Indie Music, Reviews

Gentle Sounds From the Fabric of Life (Review)

July 5, 2010 | | Comment? Share thison Facebook Gentle Sounds From the Fabric of Life (Review)on Twitter

Auditory Canvas is the moniker behind David Holmes. With three EPs under his belt, Fabric of Life represents the first album of this original and forward thinking producer. The curious blend of delicate electronics and stuttering rhythms featured in Fabric of Life sculpt a unique world of its own, combining dreamy textures and original ideas throughout the album’s ten tracks.

Additionally, the album aims not only to fund some worthy charities, but was funded itself via means of crowdsourcing via Crowdsourcing represents a way for fans and creators alike to fund and follow projects that interest them. As crowdsourcing is a large enough concept to warrant an article in its own right, I’ll leave that at the moment to move onto the tracks themselves.

Read on as we guide you trough the colours and forms of this canvas

The album begins with the echoing xylophone-heavy number, “Lost and Found.” I knew immediately when the bass kicked in that I was in for a special journey. The rich layers of orchestral strings and other acoustic elements found in this track and many others on the album counter yet complement the electronics, creating a unique aural texture. Next with “Spring Rain,” the IDM inspirations of Holmes becomes more apparent. A guitar plays a purposely stuttering melody which works to impose some rhythmic variation into the piece, keeping the listener’s interest among the minimalistic percussive and bass elements. It’s important to note that while many people may associate the IDM genre as a whole as somewhat random and unstructured, Holmes instills a sense of movement and direction into his works that demonstrates his skill in the style.

These same influences continue into“Jade,” which features an Eastern Asian melody coupled with Holmes’s signature experimental sound. Here I feel a slight increase of pace compared to the former tracks. This movement continues with “Fabrique,” which happens to be one of my favourite tracks here. Eventually this album reaches a natural breaking point as we venture into funkier territories with “Mystery Trip” which is much more break-beat oriented than previous tracks. This track would fit perfectly into a similarly funky platformer game.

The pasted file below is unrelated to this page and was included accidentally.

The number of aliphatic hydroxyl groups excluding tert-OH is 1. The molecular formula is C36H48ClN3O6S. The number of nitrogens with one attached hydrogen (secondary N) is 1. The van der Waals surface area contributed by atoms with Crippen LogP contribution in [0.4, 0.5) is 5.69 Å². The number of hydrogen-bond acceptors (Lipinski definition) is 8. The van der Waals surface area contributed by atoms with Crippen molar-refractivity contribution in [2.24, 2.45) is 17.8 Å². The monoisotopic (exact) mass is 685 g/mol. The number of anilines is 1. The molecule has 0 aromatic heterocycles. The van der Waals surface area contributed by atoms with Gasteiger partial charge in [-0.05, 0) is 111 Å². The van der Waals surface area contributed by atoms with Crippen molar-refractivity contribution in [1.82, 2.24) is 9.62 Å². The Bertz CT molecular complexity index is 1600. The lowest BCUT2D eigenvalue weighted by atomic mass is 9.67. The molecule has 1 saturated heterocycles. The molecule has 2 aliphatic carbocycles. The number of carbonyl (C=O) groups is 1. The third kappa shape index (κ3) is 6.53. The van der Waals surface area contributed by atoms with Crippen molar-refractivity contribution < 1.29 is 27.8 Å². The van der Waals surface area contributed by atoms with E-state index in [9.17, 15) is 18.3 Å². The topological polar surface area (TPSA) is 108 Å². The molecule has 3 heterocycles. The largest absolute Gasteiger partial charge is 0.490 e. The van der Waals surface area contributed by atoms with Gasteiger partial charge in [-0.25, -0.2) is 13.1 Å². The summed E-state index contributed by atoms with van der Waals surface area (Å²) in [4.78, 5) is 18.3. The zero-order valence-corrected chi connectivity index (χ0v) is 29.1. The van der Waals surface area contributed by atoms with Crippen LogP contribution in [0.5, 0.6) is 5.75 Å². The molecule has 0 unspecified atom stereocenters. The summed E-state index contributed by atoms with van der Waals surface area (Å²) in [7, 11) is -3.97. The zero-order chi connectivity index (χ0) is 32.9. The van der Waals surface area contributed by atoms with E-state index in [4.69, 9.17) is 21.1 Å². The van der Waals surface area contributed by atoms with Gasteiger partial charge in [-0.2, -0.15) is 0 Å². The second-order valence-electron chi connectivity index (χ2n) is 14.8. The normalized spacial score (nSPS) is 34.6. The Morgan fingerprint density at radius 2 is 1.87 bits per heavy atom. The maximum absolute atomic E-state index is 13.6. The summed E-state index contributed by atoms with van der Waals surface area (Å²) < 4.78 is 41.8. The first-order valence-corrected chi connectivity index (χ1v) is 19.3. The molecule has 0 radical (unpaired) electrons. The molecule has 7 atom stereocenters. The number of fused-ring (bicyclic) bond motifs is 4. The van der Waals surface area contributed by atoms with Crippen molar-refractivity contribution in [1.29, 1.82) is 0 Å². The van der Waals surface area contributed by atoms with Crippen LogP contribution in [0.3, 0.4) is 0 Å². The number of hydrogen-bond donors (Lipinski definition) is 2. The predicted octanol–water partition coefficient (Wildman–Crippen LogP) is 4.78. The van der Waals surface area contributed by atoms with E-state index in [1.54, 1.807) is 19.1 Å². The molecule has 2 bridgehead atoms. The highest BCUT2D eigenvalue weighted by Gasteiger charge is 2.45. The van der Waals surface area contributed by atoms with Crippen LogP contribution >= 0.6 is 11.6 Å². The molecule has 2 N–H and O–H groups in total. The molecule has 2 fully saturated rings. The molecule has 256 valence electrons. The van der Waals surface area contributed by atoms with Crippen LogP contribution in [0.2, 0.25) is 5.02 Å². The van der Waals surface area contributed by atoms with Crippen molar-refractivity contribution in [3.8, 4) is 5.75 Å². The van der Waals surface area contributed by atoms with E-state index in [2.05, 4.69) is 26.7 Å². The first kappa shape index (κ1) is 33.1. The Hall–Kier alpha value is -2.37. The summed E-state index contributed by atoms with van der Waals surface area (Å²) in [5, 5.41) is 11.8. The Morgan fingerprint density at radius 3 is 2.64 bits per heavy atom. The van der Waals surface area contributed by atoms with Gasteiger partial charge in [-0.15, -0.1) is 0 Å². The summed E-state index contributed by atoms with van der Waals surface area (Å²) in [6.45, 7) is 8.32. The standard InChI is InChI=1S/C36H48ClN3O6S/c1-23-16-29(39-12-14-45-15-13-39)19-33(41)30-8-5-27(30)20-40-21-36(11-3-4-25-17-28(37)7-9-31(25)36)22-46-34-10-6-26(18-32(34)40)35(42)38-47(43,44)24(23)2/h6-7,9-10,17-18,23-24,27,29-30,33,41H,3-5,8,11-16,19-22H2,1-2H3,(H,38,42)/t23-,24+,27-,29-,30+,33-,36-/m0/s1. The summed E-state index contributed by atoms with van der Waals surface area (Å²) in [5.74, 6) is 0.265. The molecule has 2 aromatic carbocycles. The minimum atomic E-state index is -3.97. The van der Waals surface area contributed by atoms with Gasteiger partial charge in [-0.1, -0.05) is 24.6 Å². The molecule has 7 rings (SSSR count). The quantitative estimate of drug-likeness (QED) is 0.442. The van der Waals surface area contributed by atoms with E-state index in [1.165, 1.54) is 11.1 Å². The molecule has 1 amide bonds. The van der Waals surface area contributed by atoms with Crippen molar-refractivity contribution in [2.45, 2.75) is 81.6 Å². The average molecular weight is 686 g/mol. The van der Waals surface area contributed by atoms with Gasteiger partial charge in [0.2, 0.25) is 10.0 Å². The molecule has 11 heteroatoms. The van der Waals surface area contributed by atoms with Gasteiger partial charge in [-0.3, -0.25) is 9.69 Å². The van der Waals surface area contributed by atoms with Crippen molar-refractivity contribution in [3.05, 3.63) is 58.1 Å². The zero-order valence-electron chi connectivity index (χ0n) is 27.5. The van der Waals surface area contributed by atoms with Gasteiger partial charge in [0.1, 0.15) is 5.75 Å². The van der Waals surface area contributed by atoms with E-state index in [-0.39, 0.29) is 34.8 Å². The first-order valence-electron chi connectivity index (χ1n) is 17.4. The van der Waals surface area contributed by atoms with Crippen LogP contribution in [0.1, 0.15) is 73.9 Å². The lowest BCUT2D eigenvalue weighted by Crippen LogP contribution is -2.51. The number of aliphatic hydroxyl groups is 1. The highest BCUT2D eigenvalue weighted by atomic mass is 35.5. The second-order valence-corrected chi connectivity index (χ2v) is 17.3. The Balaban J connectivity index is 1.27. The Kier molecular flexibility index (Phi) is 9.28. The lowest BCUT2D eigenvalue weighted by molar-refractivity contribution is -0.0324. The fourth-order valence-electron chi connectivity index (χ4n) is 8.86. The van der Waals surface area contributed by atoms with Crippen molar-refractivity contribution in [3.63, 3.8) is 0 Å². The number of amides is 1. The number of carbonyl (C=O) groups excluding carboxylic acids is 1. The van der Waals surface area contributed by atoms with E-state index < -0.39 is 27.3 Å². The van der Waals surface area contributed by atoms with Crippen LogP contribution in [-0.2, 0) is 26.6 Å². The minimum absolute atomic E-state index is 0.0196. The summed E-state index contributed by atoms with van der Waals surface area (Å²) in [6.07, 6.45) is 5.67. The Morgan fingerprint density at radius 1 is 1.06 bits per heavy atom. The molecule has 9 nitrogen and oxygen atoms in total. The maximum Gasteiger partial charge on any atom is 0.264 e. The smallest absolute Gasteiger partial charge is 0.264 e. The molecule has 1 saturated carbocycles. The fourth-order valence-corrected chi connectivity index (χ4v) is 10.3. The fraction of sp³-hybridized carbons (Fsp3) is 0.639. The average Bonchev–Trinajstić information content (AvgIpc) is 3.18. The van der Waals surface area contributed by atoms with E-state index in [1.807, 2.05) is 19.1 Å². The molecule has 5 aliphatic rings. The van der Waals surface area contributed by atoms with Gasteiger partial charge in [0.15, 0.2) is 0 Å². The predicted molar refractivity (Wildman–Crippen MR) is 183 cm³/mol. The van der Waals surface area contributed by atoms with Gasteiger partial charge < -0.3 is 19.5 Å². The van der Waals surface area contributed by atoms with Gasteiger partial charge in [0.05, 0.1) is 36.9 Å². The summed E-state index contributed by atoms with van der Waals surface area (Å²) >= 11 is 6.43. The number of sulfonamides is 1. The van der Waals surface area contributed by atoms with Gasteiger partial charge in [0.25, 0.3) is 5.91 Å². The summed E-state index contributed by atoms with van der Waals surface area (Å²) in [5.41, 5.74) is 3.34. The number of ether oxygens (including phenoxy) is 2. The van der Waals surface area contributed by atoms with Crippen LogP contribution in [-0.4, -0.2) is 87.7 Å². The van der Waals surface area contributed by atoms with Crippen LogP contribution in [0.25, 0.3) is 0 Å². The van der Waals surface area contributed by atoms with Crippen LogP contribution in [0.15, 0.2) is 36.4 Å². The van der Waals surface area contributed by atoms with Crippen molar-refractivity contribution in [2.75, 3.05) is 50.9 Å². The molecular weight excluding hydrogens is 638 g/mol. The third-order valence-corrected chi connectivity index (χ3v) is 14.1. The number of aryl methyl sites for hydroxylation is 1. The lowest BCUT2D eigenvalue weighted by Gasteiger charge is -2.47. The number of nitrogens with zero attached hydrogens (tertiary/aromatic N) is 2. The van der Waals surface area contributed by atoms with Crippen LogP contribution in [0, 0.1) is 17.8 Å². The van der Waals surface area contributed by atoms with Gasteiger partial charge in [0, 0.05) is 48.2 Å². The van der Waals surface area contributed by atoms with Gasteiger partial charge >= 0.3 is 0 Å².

Glitch takes a front seat once again with the mangled guitar sections in “Desert Sun,” but only for a brief moment before “Dusk Chant” takes us into something resembling new age music, sounding similar to artists like Enya.  While the piece didn’t keep my interest as much as previous tracks, I know many listeners will find it very beautiful and evocative. Delving even deeper into the unknown, “Lest we make it a mistake” features a recorded political speech which I found to be somewhat distracting against the musical backdrop, but it does provide the listener with some variation whether or not you agree with the commentary itself. “Chrysalis” thankfully returns us to the vibe found earlier, providing a repetitive and meditative backdrop with the same intelligent rhythms which is really one of the strongest aspects of Fabric of Life.

The album closes out with “Get green soothe,” which flies by with the return of political commentary, this time about ecology and the environment. The speech here is not nearly as distracting as it was with “Lest we make it a mistake,” and by the end of the track, I found myself left with the vision of an album which fulfils its potential as being dreamlike.

Fabric of Life is available in both digital and physical formats, with the physical release coming in a limited edition box and bag to compliment the music. As Peter Kirn from the highly influential blog Create digital music put it: “as the digital album evolves from strange plastic jewel cases into ephemeral download form, it’s evolving the other way, too.“ Fabric of Life can be purchased directly from Auditory Canvas’s own website, and to sweeten the deal even more, 10% of the proceeds go directly to the charity

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